This study examines the effects of ﬁscal austerity, among other socioeconomic variables, on suicide rates in Greece over the period 1968-2011. Our results suggest that ﬁscal austerity, higher unemployment rates, negative economic growth and reduced fertility rates, signiﬁcantly increase suicide rates in Greece, while increased alcohol consumption and divorce rates do not exert any signiﬁcant inﬂuence on suicide rates. Interestingly, the effects of ﬁscal austerity and economic growth are gender-speciﬁc, as ﬁscal austerity measures and negative economic growth signiﬁcantly increase male suicide rates, while no signiﬁcantly effects of ﬁscal austerity and negative economic growth on female suicide rates could be identiﬁed.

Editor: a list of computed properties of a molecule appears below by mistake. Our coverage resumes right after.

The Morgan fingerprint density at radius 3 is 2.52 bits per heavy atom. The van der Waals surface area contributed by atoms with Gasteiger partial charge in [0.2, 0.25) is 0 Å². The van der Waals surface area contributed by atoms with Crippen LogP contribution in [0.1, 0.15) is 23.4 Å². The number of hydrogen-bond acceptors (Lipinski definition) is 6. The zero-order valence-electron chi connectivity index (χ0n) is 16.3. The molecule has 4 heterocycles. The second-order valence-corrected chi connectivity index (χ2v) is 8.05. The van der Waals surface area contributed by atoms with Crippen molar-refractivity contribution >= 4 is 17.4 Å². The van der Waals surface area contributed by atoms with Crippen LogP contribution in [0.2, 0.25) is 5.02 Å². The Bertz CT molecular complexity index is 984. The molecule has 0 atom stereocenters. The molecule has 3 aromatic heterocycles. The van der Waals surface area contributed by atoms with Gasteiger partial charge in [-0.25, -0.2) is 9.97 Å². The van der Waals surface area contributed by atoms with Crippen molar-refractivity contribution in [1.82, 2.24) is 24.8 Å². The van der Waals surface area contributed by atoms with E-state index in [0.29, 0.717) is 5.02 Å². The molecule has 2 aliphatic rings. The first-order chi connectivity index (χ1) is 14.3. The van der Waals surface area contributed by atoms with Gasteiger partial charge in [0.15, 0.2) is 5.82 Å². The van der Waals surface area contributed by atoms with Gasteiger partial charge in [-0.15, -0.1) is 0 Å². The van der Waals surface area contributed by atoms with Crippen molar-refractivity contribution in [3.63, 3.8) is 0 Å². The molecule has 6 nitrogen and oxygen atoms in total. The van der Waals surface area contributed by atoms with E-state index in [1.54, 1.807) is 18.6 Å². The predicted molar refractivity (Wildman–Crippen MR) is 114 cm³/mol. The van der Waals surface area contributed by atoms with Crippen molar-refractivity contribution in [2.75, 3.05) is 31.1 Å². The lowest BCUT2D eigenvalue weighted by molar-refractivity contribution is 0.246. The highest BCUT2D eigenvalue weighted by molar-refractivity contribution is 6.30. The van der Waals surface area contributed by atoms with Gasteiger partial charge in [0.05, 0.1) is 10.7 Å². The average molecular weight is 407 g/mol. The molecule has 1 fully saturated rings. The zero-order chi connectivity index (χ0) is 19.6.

Finally, the effects of ﬁscal austerity on suicide rate are also age-speciﬁc, affecting mostly the population between the ages of 45 and 89 years. These results have important implications for policy makers, and for the creation and implementation of specialised suicide prevention programs in Greece by national health agencies.